Writing arguments: a rhetoric with readings

Front Cover
Allyn and Bacon, 2001 - Language Arts & Disciplines - 759 pages
4 Reviews
"The market leader in argumentative rhetoric/readers, Writing Arguments has been praised for its clear explanation of the Toulmin model, separate chapters on reading and writing arguments, and a wealth of interesting student and professional examples. (Regular edition: includes the rhetoric plus an anthology of 58 arguments on contemporary issues.)" Writing Arguments presents four approaches to argument: the enthymeme; Toulmin's system of analyzing arguments; the categories of claims; and the three classical appeals of logos, pathos, and ethos. Focusing on argument as a social act, the book treats argument as a means of clarification and truth-seeking as well as a means of persuading audiences, and shows students the power of inquiry and discovery." For anyone interested in argumentation.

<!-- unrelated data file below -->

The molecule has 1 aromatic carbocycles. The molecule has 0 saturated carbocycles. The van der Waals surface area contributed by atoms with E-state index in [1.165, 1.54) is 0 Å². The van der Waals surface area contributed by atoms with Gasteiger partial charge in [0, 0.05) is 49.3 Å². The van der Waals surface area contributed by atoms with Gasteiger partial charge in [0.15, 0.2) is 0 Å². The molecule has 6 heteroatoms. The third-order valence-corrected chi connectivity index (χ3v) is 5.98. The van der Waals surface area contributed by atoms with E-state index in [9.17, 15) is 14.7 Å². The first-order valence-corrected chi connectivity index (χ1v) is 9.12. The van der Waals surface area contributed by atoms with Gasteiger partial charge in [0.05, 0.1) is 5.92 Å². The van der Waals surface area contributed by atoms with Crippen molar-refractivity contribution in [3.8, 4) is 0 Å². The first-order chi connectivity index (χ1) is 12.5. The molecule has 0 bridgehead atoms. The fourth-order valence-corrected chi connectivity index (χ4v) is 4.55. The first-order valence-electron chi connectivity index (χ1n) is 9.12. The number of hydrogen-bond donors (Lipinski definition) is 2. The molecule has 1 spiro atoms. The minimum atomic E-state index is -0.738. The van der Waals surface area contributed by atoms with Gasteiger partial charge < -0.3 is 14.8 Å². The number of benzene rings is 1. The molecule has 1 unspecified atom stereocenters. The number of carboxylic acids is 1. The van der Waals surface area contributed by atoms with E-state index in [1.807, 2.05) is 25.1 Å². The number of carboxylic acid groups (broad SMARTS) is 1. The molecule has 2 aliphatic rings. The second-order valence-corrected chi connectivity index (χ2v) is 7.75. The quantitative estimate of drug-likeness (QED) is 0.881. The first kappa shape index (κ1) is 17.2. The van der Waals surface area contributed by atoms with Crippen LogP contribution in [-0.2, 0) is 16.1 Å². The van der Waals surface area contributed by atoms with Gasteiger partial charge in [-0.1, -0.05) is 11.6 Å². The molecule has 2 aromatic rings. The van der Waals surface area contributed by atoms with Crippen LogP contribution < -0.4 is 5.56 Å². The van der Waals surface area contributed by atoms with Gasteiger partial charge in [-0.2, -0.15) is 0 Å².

From inside the book

What people are saying - Write a review

Review: Writing Arguments: A Rhetoric with Readings

User Review  - Julie Platt - Goodreads

Used in my writing 2010 class, a good guide for rhetorical writing and a thorough breakdown of writing dynamics. Also a helpful MLA/ALA guide in the back. I keep it around. Read full review

Review: Writing Arguments: A Rhetoric with Readings, Concise Edition (4th Edition)

User Review  - Michael - Goodreads

For a debate-idiot like myself this was great. For help with critical thinking and exploring the other side of an issue (for example, after going back and forth many times fairly deeply on each side ... Read full review


An Introduction
Argument and the Problem of Truth

100 other sections not shown

Common terms and phrases

References to this book

All Book Search results »

About the author (2001)

JOHN C. BEAN is professor of English at Seattle University, where he directs the writing program and chairs the Task Force on Teaching and Learning. He is coauthor (with John D. Ramage) of Writing Arguments (3rd ed., 1995) and Form and Surprise in Composition (1986).

Bibliographic information